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Water regime and osmotic adjustment under warming conditions on wheat in the Yaqui Valley, Mexico

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Water regime under warming conditions https://t.co/zmRA7XCWq0
Water regime and osmotic adjustment under warming conditions on wheat in the Yaqui Valley, Mexico https://t.co/DIJsEejW9A https://t.co/KTfXBef3ar
PEER-REVIEWED Plant Biology section

Introduction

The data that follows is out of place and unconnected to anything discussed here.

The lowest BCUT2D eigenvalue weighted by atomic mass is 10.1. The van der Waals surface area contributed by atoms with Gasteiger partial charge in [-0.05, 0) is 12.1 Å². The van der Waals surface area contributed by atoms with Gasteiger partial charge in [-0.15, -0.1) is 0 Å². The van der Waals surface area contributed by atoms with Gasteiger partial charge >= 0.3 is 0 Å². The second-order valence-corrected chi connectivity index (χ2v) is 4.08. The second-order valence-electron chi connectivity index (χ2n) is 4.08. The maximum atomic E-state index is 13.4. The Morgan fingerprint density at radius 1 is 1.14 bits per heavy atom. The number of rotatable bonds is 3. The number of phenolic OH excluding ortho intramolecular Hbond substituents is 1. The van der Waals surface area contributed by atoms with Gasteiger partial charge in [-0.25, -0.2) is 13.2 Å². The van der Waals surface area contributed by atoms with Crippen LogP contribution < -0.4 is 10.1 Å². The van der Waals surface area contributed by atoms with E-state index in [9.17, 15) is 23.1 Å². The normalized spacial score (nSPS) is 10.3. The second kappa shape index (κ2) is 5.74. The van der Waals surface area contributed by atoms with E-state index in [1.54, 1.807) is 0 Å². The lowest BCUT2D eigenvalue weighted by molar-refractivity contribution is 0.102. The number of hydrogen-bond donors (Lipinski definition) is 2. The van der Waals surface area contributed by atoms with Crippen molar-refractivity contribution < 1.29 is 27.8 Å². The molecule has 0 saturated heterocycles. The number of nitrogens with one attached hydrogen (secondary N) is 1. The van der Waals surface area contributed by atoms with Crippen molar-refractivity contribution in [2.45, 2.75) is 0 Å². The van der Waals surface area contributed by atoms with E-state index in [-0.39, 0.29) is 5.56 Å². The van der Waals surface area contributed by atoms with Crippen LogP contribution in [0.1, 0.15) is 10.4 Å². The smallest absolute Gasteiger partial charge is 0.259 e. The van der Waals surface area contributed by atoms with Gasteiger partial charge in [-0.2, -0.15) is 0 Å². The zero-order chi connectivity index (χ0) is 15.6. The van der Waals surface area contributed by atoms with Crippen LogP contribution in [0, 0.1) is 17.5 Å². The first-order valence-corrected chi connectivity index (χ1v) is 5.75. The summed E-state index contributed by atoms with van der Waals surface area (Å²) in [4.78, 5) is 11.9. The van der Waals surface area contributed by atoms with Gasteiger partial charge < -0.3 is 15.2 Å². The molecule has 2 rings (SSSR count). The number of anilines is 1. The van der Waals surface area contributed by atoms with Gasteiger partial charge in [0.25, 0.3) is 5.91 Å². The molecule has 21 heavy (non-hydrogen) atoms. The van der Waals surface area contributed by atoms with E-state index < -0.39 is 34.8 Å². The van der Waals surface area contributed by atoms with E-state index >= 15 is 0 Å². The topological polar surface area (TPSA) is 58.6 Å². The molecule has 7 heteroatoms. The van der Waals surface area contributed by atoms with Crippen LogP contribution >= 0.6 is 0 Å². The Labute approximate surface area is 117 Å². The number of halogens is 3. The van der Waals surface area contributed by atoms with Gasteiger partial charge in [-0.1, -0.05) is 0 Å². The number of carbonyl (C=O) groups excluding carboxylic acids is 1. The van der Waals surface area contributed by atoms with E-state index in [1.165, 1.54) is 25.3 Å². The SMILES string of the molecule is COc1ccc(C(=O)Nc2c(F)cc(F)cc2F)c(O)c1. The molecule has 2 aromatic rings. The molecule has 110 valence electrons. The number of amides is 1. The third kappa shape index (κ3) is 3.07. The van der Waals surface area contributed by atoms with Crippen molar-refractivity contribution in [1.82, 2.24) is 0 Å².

Plants exposed to high temperatures increase transpiration as a mechanism for foliar cooling to avoid enzyme denaturalization and leaf dehydration, inducing water stress (Turner, 2017). This condition affects cell homeostasis, whereas several biochemical and physiological processes take place to lower the osmotic potential (Martínez‐Vilalta & Garcia‐Forner, 2017) and the plant water potential (Acosta-Motos et al., 2017). In order to maintain homeostasis, plants exhibit mechanisms for adjusting osmotic conditions and changing osmotic pressure inside the cells, a process called osmotic adjustment (OA) (Blum, 2017). Stressed plants decrease osmotic potential by accumulating low molecular weight and osmotically active compounds (osmolytes) such as proline, glycine betaine (GB), and reduced glutathione (RG). Proline and GB have been extensively studied in several crops including wheat (Tian et al., 2017) due to their positive correlation of increased concentration with OA and yield under drought stress. When osmotic potential is low in plants tissues, plants warrant water uptake from the soil (Turner, 2017). In plants capable of carrying out OA, root growth, water absorption, cell elongation, leaf area, photosynthesis, transpiration, and yield are maintained close to its genetic-productive potential (Naeem et al., 2016). Some studies demonstrate that in wheat the OA occurred under salinity (Argentel Martínez et al., 2017; Blum, 2017); however, under warming, this physiological mechanism might also occur to avoid cellular damage. With adequate irrigation conditions in non-saline soils, no adjustment in water relations would be expected. Still, warming might exacerbate transpiration causing OA adjustment to maintain favorable transpiration rates.